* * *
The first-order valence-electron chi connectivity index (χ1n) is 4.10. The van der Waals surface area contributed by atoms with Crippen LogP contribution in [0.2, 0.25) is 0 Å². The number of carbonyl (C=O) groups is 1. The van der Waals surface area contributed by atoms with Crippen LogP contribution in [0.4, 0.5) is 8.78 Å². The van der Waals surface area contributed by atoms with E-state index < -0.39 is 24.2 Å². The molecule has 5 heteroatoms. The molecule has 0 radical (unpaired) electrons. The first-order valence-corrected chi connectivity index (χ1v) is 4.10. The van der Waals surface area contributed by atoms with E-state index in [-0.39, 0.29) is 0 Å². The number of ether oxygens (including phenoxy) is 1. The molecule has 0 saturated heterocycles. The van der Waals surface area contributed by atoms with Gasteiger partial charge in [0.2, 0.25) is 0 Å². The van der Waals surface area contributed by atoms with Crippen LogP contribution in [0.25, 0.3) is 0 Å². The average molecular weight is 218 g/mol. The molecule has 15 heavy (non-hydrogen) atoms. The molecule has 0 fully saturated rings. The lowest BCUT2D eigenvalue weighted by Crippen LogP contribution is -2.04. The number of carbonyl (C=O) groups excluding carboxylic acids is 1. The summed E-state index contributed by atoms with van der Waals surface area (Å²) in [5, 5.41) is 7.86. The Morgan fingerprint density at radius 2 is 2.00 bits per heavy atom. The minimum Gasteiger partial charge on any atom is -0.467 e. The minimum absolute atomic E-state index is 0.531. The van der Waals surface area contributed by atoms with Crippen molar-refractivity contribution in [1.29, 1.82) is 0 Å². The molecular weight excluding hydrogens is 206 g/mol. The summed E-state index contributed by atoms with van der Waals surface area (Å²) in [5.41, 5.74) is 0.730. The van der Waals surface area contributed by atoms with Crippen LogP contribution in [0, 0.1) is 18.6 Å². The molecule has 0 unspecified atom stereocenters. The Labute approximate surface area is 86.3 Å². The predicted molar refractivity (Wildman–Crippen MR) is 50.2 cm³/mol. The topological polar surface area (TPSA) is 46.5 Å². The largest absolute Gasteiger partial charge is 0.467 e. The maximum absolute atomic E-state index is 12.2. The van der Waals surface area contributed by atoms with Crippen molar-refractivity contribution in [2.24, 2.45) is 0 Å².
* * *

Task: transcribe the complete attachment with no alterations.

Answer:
The first-order valence-electron chi connectivity index (χ1n) is 4.10. The van der Waals surface area contributed by atoms with Crippen LogP contribution in [0.2, 0.25) is 0 Å². The number of carbonyl (C=O) groups is 1. The van der Waals surface area contributed by atoms with Crippen LogP contribution in [0.4, 0.5) is 8.78 Å². The van der Waals surface area contributed by atoms with E-state index < -0.39 is 24.2 Å². The molecule has 5 heteroatoms. The molecule has 0 radical (unpaired) electrons. The first-order valence-corrected chi connectivity index (χ1v) is 4.10. The van der Waals surface area contributed by atoms with E-state index in [-0.39, 0.29) is 0 Å². The number of ether oxygens (including phenoxy) is 1. The molecule has 0 saturated heterocycles. The van der Waals surface area contributed by atoms with Gasteiger partial charge in [0.2, 0.25) is 0 Å². The van der Waals surface area contributed by atoms with Crippen LogP contribution in [0.25, 0.3) is 0 Å². The average molecular weight is 218 g/mol. The molecule has 15 heavy (non-hydrogen) atoms. The molecule has 0 fully saturated rings. The lowest BCUT2D eigenvalue weighted by Crippen LogP contribution is -2.04. The number of carbonyl (C=O) groups excluding carboxylic acids is 1. The summed E-state index contributed by atoms with van der Waals surface area (Å²) in [5, 5.41) is 7.86. The Morgan fingerprint density at radius 2 is 2.00 bits per heavy atom. The minimum Gasteiger partial charge on any atom is -0.467 e. The minimum absolute atomic E-state index is 0.531. The van der Waals surface area contributed by atoms with Crippen molar-refractivity contribution in [1.29, 1.82) is 0 Å². The molecular weight excluding hydrogens is 206 g/mol. The summed E-state index contributed by atoms with van der Waals surface area (Å²) in [5.41, 5.74) is 0.730. The van der Waals surface area contributed by atoms with Crippen LogP contribution in [0, 0.1) is 18.6 Å². The molecule has 0 unspecified atom stereocenters. The Labute approximate surface area is 86.3 Å². The predicted molar refractivity (Wildman–Crippen MR) is 50.2 cm³/mol. The topological polar surface area (TPSA) is 46.5 Å². The largest absolute Gasteiger partial charge is 0.467 e. The maximum absolute atomic E-state index is 12.2. The van der Waals surface area contributed by atoms with Crippen molar-refractivity contribution in [2.24, 2.45) is 0 Å².